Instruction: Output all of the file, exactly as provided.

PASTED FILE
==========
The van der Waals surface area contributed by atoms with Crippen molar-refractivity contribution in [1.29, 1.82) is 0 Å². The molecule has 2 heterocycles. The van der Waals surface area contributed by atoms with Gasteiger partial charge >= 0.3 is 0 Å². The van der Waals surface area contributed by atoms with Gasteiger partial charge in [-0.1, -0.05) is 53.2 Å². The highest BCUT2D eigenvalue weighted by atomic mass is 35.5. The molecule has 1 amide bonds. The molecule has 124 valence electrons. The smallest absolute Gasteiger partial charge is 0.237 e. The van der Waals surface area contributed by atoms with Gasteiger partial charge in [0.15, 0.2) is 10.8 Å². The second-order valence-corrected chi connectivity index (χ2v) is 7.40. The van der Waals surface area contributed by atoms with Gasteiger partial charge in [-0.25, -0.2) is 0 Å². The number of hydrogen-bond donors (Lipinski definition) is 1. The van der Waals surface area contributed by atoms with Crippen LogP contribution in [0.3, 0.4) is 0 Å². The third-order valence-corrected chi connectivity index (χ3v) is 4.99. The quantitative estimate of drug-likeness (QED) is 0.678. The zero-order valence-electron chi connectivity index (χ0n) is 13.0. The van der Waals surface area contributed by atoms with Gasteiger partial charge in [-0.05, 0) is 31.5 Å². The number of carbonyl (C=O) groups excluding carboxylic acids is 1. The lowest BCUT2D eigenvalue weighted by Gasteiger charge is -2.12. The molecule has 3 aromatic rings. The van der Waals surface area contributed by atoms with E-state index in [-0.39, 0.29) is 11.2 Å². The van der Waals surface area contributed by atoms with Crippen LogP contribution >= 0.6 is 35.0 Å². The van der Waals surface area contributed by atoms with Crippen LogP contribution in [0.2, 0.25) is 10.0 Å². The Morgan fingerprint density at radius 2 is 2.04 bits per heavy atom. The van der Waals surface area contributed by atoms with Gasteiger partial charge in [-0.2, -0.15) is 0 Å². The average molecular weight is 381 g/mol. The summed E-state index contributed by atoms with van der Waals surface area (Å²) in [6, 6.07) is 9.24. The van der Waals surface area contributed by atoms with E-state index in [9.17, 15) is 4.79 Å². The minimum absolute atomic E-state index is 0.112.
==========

The van der Waals surface area contributed by atoms with Crippen molar-refractivity contribution in [1.29, 1.82) is 0 Å². The molecule has 2 heterocycles. The van der Waals surface area contributed by atoms with Gasteiger partial charge >= 0.3 is 0 Å². The van der Waals surface area contributed by atoms with Gasteiger partial charge in [-0.1, -0.05) is 53.2 Å². The highest BCUT2D eigenvalue weighted by atomic mass is 35.5. The molecule has 1 amide bonds. The molecule has 124 valence electrons. The smallest absolute Gasteiger partial charge is 0.237 e. The van der Waals surface area contributed by atoms with Gasteiger partial charge in [0.15, 0.2) is 10.8 Å². The second-order valence-corrected chi connectivity index (χ2v) is 7.40. The van der Waals surface area contributed by atoms with Gasteiger partial charge in [-0.25, -0.2) is 0 Å². The number of hydrogen-bond donors (Lipinski definition) is 1. The van der Waals surface area contributed by atoms with Crippen LogP contribution in [0.3, 0.4) is 0 Å². The third-order valence-corrected chi connectivity index (χ3v) is 4.99. The quantitative estimate of drug-likeness (QED) is 0.678. The zero-order valence-electron chi connectivity index (χ0n) is 13.0. The van der Waals surface area contributed by atoms with Gasteiger partial charge in [-0.05, 0) is 31.5 Å². The number of carbonyl (C=O) groups excluding carboxylic acids is 1. The lowest BCUT2D eigenvalue weighted by Gasteiger charge is -2.12. The molecule has 3 aromatic rings. The van der Waals surface area contributed by atoms with E-state index in [-0.39, 0.29) is 11.2 Å². The van der Waals surface area contributed by atoms with Crippen LogP contribution >= 0.6 is 35.0 Å². The van der Waals surface area contributed by atoms with Crippen LogP contribution in [0.2, 0.25) is 10.0 Å². The Morgan fingerprint density at radius 2 is 2.04 bits per heavy atom. The van der Waals surface area contributed by atoms with Gasteiger partial charge in [-0.2, -0.15) is 0 Å². The average molecular weight is 381 g/mol. The summed E-state index contributed by atoms with van der Waals surface area (Å²) in [6, 6.07) is 9.24. The van der Waals surface area contributed by atoms with E-state index in [9.17, 15) is 4.79 Å². The minimum absolute atomic E-state index is 0.112.